Their subject matter was the character of God. Note the content of their worship-based prayer: “Sovereign Lord, who made the heaven and the earth and the sea and everything in them.” Commentators note that the content of this prayer reflected directly from passages like Exodus 20:11 and Isaiah 37:16-20. Then the praying believers quoted directly from Psalm 2:1-2 and prayed together in application of those verses. This prompted a united cry for Christ to display His power and for His Spirit to give them boldness to continue preaching the gospel. We find here a great example of New Testament prayer-as-it-ought-to-be.

Admittedly, it could have been a moment of prayer chaos. Some might have naturally expressed fear and anger. Others might have prayed judgment down on the hostile Jewish leaders. It is not hard to imagine a whole array of disconnected prayers, flowing from the minds and emotions of these persecuted early Christians. Instead, they prayed from the truth of the Bible and offered clear, united requests that were focused on the mission of the gospel.

A United Approach

Today, there are countless ideas about the approach we should take when we pray together. Some want to use popular acrostics. Others have created modifiers to describe some unique, and oftentimes obscure, approach to prayer. Imagine an orchestra that decides to sit in randomly arranged chairs and hold their instruments in a variety of strange positions. They struggle to even look coordinated because of their independent ideas. Similarly, our prayer gatherings can suffer from too many unusual methods based on ambiguous Bible verses about how we should even approach prayer. Confusion abounds.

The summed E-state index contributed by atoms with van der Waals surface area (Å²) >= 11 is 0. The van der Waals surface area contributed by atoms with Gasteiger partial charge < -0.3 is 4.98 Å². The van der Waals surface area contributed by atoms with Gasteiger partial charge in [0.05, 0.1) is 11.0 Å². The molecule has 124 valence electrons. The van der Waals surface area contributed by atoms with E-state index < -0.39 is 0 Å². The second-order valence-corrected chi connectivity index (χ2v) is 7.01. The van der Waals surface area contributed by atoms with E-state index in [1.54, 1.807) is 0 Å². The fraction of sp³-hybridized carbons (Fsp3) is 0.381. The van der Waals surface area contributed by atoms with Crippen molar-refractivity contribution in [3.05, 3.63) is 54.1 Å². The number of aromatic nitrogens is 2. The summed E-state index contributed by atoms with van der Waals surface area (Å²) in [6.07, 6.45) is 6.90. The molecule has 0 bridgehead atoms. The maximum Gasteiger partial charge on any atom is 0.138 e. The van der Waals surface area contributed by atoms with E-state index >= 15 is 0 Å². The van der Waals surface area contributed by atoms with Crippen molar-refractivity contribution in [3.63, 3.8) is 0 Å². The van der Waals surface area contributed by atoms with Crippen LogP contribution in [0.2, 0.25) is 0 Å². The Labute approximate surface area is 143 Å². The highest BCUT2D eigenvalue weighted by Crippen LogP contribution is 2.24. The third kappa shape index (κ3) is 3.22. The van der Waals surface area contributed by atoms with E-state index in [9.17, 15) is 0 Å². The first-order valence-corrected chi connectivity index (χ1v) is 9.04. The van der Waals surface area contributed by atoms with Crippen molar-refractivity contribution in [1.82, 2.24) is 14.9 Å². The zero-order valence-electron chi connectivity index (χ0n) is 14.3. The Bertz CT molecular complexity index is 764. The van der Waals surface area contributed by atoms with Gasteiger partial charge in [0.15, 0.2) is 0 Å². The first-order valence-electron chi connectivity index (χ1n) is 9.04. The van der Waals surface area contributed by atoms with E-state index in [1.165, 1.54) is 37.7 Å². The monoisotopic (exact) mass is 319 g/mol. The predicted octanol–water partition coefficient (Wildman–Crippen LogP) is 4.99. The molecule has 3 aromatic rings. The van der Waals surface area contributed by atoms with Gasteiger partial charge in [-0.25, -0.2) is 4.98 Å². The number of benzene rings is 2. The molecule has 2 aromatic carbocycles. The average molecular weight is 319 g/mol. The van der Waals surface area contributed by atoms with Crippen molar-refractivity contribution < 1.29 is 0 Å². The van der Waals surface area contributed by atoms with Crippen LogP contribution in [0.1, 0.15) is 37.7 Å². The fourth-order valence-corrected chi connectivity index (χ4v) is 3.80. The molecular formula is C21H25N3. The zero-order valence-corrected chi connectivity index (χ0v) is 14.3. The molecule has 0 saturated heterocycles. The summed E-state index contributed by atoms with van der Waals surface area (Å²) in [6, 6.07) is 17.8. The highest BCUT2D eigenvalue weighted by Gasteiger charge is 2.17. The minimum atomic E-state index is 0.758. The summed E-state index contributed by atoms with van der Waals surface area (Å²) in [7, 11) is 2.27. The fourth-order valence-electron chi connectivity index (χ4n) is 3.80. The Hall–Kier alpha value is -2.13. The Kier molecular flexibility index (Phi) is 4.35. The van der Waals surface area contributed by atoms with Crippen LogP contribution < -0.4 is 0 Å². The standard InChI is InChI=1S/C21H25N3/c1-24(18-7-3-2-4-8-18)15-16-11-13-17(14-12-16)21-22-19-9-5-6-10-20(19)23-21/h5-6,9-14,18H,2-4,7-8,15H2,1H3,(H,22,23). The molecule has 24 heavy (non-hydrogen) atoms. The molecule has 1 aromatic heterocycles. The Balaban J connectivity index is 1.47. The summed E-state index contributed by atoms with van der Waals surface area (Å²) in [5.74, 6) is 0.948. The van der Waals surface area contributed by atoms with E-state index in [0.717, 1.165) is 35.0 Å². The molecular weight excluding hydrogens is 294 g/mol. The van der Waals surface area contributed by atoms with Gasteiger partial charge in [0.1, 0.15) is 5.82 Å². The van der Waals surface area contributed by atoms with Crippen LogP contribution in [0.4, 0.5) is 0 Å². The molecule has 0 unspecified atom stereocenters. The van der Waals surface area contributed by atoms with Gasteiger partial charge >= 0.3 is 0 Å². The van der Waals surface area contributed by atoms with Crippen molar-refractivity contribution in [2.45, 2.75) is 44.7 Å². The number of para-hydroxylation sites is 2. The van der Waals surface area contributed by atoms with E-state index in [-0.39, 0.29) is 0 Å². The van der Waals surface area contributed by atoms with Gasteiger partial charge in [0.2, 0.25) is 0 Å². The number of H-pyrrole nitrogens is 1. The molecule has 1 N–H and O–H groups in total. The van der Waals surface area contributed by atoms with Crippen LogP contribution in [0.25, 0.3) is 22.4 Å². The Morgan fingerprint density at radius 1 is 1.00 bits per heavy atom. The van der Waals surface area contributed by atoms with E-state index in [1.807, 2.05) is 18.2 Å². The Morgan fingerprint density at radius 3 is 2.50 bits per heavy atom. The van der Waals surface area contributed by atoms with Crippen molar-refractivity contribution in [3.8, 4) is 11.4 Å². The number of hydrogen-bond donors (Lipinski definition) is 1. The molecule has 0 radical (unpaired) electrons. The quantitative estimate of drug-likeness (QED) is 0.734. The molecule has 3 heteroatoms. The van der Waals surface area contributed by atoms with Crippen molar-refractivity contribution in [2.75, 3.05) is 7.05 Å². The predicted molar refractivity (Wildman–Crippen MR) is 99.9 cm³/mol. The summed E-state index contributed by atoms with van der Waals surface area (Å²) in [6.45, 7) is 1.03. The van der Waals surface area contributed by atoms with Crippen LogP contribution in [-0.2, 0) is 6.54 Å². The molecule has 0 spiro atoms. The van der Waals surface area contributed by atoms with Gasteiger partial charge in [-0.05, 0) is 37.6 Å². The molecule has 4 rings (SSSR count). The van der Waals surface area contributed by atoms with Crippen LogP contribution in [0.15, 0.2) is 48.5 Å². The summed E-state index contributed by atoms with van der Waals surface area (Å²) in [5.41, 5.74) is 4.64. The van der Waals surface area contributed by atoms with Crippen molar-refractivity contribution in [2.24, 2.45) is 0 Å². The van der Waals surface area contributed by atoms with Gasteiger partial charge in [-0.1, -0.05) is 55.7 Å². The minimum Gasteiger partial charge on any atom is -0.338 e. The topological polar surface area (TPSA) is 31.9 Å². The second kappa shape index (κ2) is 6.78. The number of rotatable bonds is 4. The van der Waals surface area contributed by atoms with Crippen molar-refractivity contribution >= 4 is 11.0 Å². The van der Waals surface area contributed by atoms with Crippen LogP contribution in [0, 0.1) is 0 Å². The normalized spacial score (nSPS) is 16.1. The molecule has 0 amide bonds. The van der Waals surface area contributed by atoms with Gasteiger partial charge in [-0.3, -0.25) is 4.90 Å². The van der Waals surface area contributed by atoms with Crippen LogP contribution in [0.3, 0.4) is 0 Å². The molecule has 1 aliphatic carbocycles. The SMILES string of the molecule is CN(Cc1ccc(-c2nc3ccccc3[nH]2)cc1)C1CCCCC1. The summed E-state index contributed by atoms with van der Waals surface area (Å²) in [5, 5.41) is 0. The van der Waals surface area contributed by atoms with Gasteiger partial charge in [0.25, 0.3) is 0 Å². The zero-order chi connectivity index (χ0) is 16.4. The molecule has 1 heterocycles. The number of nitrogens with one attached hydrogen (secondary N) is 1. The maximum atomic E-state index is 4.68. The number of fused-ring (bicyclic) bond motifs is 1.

In Matthew 6:13 Jesus said, “Pray this way,” then gave us the model we should follow. This was not a suggestion or an optional idea. It was a command. He repeated this same pattern, but not the exact words, in Luke 11:2-3. This was not to be a prayer we simply quote word-for-word as a matter of religious ceremony. Rather, it is THE pattern Christ wanted His followers to embrace in united fashion as the core approach to prayer.

That is why I teach often on the four core movements of this model prayer. I describe them as reverence, response, requests, and readiness. (CLICK HERE for more information.) In any case, it is clear that our union in prayer has suffered from deviation from this vital pattern of prayer.

A Common Score

We also must pray from the common score of God’s word. The best way to talk to God is from His own word. I have written extensively about this in my book Transforming Prayer. I am mindful of John Piper’s words, “Where the mind is not brimming with Scripture the heart is seldom brimming with prayer.” I would suggest that in prayer gatherings where minds are not praying from Scripture, the hearts are seldom truly united in prayer.

A Perfect Conductor

The Holy Spirit is our prayer conductor, using the sheet music of the Bible. We are told to “pray in the Spirit” (Jude 1:20; Ephesians 6:18; Romans 8:26-28). This commitment to pray with the mind, heart, and will of the Holy Spirit is not just for individuals but also for groups.

Beautiful, United Prayer

So, let us not just gather and pray whatever comes to mind. Let’s not bring other agendas to our concerted efforts to pray. Rather, let us pray from open Bibles (preferably from the same Scripture passage). Let us consciously surrender to the leadership of the Holy Spirit. Let us seek to follow the biblical pattern Jesus gave. Who knows what beautiful music we might make together for His glory and the advancement of His gospel.

Copyright ©2017 Daniel Henderson. All rights reserved.